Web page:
I promise I'm going to give you a complete and serious review of the New York City Ballet's performance at the Koch Theatre on Saturday, February 1st 2014. However, I can't resist starting with the two most endearing and unforgettable moments of the evening. First, a pair of prodigiously talented little girls danced with astonishing precision and panache as the Pearly Princesses in Balanchine's "Union Jack". Kudos to Natalie Glassie and Phoebe Golfinos who are surely headed for stellar careers if the promise they showed that night does indeed come to full flower.

 



#7 dirac

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Posted 03 February 2014 - 10:52 AM

Two reviews of the Birmingham Royal Ballet in "The Prince of the Pagodas."

 

The Guardian

 

But lively as its concept is, this Pagodas stumbles at key moments. During the key first act in which Épine tries to marry Belle to the highest bidder, the jocularly stereotyped kings of the north, south, east and west present no kind of sexual threat, and it makes no sense for Belle to escape by running off with the sinisterly slithering Salamander (excellently danced by Joseph Caley). Also problematic are the long dance divertissements, whose choreography rarely rises above a bland fluency.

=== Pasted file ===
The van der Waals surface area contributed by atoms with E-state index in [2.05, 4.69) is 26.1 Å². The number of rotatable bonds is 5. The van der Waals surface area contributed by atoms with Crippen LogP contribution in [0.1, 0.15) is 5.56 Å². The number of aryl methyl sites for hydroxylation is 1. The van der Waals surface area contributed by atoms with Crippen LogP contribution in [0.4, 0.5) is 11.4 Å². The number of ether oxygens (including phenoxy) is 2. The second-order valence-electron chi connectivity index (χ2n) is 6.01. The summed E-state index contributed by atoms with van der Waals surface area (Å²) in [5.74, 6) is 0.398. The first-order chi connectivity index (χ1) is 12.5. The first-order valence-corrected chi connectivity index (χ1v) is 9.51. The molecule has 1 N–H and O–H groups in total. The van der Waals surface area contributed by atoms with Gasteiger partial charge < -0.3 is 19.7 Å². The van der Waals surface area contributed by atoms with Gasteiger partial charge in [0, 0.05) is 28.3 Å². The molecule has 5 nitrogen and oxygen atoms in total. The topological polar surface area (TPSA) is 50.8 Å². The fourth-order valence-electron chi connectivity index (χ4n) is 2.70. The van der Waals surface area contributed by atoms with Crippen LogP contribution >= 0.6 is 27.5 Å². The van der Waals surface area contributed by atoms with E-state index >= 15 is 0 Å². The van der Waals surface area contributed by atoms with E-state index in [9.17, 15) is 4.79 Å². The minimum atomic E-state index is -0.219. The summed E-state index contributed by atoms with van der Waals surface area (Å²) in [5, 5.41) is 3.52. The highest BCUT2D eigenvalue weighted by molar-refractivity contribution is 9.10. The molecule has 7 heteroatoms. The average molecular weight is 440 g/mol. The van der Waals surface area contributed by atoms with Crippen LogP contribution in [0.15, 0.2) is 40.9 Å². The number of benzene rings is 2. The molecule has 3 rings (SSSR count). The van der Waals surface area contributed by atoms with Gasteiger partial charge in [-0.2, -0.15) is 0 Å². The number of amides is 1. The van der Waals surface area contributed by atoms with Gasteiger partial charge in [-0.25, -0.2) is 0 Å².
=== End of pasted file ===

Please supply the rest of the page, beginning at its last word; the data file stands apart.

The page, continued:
The Independent

 

Rae Smith’s stylised oriental sets take the breath away. Her stylish and sophisticated costumes conjure magic moods and accentuate flow and movement. The contoured leotard of the Salamander Prince perfectly set off a sinous and sensuous snaking performance by William Bracewell.

 



#8 dirac

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Posted 05 February 2014 - 10:43 AM

Jean Babilee has died at age 90.

 

“Angel and demon” was how Nathalie Philippart, his first wife and dancing partner, described him in Patrick Bensard’s film “Le Mystère Babilée” (2000). Rejecting conventions in dance and life, Mr. Babilée occasionally quit performing to travel abroad on his motorcycle, into his 80s. He last appeared onstage in 2003.

 

 



#9 dirac

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Posted 05 February 2014 - 11:02 AM

More stories on the retirement of Daria Klimentova.

 

BBC News

Vadim Muntagirov, who formed a formidable partnership with Klimentova at the ENB, is returning to dance the role of Romeo opposite the retiring ballerina. He recently announced he was moving to the Royal Ballet.

 

The pair will perform at the matinee on 14 June, the evening performance on 19 June and the Sunday matinee on the 22nd.

 

 

The Guardian

 

Klimentova, 42, said it was "a very sad moment for me but at the same time very exciting". She added: "I have given my ballet life to English National Ballet, with all the ups and downs. I will especially miss dancing with Vadim. I was waiting for him for 20 years but it was worth it as he took me to a different world."

 



#10 dirac

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Posted 05 February 2014 - 02:32 PM